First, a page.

Test of FATE & FAITH
My good friend Luke shared the following two unlikely stories that make you wonder why we do what we do; these are his words:
One morning I was on a subway station getting ready for a journey from NYC to Elmhurst Hospital. An obviously homeless guy, who happened to be a Black man, (this is important since my friend is white and race relations are what they are) and who was limping severely, asked me for a subway token so he could get to a hospital. I told him that I was going to a hospital in Queens and would help him get there. He said OK and I paid his fare and sat with him on the long ride. We talked about all kinds of things and it was obvious his life on the street had taken a toll on him. Like every person on earth, we had somethings in common and the trip went fairly smoothly and quickly. He refused to take a cab and we slowly walked the short distance from the subway to the ER. He thanked me, we shook hands and will probably never see each other again.
Sometimes, I look back on that episode and wonder if it was a test; if this man was real, and if someone or something wanted to see if I would live up to what it appeared to others I stood for. My other thought was maybe I was put there because I would. Fate or Faith? Do you think other commuters found this scene strange?
Another time, I was on a subway platform very early in the morning and looked over to see that I was standing next to two of my pro basketball heroes, Bill Russell (Boston Celtics legend)and Dave De Busschere (Knicks legend), both long retired by that time. They were talking and even though I nearly jumped out of my shoes, I did not want to be a slobbering fan. I said good morning, as did they, and I sat quietly next to them on the train. We even exchanged "have a nice day" at the end of the ride. They actually seemed relieved that the early hour made them less likely to be bothered.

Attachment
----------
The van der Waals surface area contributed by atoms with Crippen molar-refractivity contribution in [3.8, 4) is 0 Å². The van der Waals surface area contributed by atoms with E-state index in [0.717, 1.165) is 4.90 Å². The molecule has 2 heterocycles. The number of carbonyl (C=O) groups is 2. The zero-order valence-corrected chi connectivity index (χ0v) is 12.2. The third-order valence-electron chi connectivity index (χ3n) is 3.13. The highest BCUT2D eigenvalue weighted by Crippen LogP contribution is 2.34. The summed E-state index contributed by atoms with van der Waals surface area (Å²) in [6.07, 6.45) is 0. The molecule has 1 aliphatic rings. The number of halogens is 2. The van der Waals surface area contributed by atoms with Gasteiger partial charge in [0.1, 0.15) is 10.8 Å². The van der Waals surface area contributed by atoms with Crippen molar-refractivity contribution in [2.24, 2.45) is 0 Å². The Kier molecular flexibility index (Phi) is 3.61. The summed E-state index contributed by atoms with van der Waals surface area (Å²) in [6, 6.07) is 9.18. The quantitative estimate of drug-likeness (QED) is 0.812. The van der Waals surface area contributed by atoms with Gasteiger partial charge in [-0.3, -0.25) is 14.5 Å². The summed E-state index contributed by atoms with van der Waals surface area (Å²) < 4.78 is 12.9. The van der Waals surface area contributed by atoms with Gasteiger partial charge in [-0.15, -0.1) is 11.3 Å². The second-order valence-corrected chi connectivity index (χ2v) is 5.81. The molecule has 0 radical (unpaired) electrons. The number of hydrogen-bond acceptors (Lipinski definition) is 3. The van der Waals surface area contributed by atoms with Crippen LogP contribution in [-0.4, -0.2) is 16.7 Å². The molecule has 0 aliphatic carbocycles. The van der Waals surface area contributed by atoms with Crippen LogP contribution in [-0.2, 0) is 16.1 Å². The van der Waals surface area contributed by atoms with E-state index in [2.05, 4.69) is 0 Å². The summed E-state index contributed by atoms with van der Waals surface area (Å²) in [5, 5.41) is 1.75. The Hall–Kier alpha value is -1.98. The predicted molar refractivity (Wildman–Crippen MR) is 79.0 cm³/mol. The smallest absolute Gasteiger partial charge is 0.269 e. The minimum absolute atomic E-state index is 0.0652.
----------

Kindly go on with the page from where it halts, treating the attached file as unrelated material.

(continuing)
It was a thrill nevertheless, particularly seeing Mr. Russell. I fashioned my game after his, and to some extent my world view. He was not just a ball player, he was a force for equality, civil rights, fairness and for doing the right thing. He used fame in the game to help others. And, he was very adamant that once equality was recognised, it was not a free hand out, people needed to earn their way in this world. Fate and Faith! Something to live by.
Luke has good Karma and it is something we can on build on for this life and the next. So the next time someone looks vaguely familiar - say hello or smile - it might just make their day.
Be abundantly well.
Photo via Stock Xchng: Air Movement by Aurelio S